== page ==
The professors gauged short-selling constraints by the number of mutual funds that owned company shares. Since most funds have charters that prohibit short-selling, those with negative opinions of a stock sit on the sidelines, their pessimistic valuations not registered in the stock’s price and their absence in large numbers begetting price inflation in the run-up to shocks. Thus, downward post-shock drifts are most pronounced where fund ownership is low. Returns of stocks in the bottom third of mutual-fund ownership lagged those of controls by 12% one year after positive shocks, while those in the top third trailed controls by only 4%. The lag difference was equally striking following negative price shocks — 6.9% versus approximately zero.
The paper’s findings emerge from an analysis of stock price shocks on the NYSE, AMEX, and NASDAQ over the 27-year period 1980 through 2006.
Prof. Lu and colleagues found, as anticipated, that price shocks were associated with upsurges in unexpected volume of daily trading, which was on average 43% higher during the three-day shock than during the 50-day pre-shock period. Research has equated unexpected volume (as distinct from volume attributable to liquidity factors or to sheer price-change magnitude) with disagreement among investors. Over the course of the year following shocks, unexpected volume receded as investors reached a consensus on the value of firms.
Interestingly, convergence was not principally due to news disclosures over this time. The professors “do not find evidence that the opinion divergence at price shocks is resolved by subsequent news events,” a finding consistent with earlier research showing that “the absence of news reports and the passage of time often contain important information, and investors incorporate this information into their valuation gradually.”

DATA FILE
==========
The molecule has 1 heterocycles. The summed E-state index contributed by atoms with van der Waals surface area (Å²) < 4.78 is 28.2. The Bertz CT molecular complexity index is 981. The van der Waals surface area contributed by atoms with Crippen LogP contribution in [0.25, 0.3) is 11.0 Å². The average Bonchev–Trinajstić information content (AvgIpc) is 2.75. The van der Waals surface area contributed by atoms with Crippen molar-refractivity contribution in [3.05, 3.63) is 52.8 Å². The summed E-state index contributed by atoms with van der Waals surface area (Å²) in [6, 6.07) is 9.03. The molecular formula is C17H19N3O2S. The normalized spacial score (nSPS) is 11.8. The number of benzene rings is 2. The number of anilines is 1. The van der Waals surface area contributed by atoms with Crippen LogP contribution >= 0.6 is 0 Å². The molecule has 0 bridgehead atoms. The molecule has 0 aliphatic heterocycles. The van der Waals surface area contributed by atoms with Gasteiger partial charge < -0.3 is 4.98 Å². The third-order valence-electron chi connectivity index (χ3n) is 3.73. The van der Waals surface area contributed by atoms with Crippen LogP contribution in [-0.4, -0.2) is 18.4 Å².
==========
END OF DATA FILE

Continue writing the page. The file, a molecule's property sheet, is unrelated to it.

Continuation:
What accounts for convergence? While conceding that the exact cause is still unclear, the authors surmise that “one possible explanation is that diligent information searches by investors lead to gradual uncertainty resolution. Alternatively, initial investor optimism may fade when patience runs out in the absence of exciting news or a price run-up.”
Entitled “Price Shocks, News Disclosures, and Asymmetric Drifts,” the study is in the September/October issue of The Accounting Review, a peer-review journal published six times a year by the American Accounting Association, a worldwide organization devoted to excellence in accounting education, research, and practice. Other journals published by the AAA and its specialty sections include Accounting Horizons, Issues in Accounting Education, Behavioral Research in Accounting, Journal of Management Accounting Research, Auditing: A Journal of Practice & Theory, and The Journal of the American Taxation Association.
Source: University of Toronto